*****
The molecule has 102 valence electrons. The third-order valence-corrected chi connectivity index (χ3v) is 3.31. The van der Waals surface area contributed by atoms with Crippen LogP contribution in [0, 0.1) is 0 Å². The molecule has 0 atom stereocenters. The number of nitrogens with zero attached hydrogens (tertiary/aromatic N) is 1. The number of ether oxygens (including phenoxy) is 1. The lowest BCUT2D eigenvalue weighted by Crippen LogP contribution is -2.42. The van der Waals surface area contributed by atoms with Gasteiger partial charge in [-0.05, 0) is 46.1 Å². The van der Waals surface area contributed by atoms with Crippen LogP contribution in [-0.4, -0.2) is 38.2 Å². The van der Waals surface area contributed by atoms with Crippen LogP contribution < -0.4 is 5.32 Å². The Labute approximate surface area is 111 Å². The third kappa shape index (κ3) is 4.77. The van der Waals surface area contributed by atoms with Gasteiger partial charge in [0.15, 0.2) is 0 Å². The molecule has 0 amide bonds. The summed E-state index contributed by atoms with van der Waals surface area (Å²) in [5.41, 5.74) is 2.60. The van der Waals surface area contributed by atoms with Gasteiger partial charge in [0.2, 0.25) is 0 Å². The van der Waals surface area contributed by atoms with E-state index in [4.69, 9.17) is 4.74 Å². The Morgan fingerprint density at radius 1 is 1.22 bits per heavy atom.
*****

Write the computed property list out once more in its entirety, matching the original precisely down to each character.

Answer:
The molecule has 102 valence electrons. The third-order valence-corrected chi connectivity index (χ3v) is 3.31. The van der Waals surface area contributed by atoms with Crippen LogP contribution in [0, 0.1) is 0 Å². The molecule has 0 atom stereocenters. The number of nitrogens with zero attached hydrogens (tertiary/aromatic N) is 1. The number of ether oxygens (including phenoxy) is 1. The lowest BCUT2D eigenvalue weighted by Crippen LogP contribution is -2.42. The van der Waals surface area contributed by atoms with Gasteiger partial charge in [-0.05, 0) is 46.1 Å². The van der Waals surface area contributed by atoms with Crippen LogP contribution in [-0.4, -0.2) is 38.2 Å². The van der Waals surface area contributed by atoms with Crippen LogP contribution < -0.4 is 5.32 Å². The Labute approximate surface area is 111 Å². The third kappa shape index (κ3) is 4.77. The van der Waals surface area contributed by atoms with Gasteiger partial charge in [0.15, 0.2) is 0 Å². The molecule has 0 amide bonds. The summed E-state index contributed by atoms with van der Waals surface area (Å²) in [5.41, 5.74) is 2.60. The van der Waals surface area contributed by atoms with Gasteiger partial charge in [0.2, 0.25) is 0 Å². The van der Waals surface area contributed by atoms with E-state index in [4.69, 9.17) is 4.74 Å². The Morgan fingerprint density at radius 1 is 1.22 bits per heavy atom.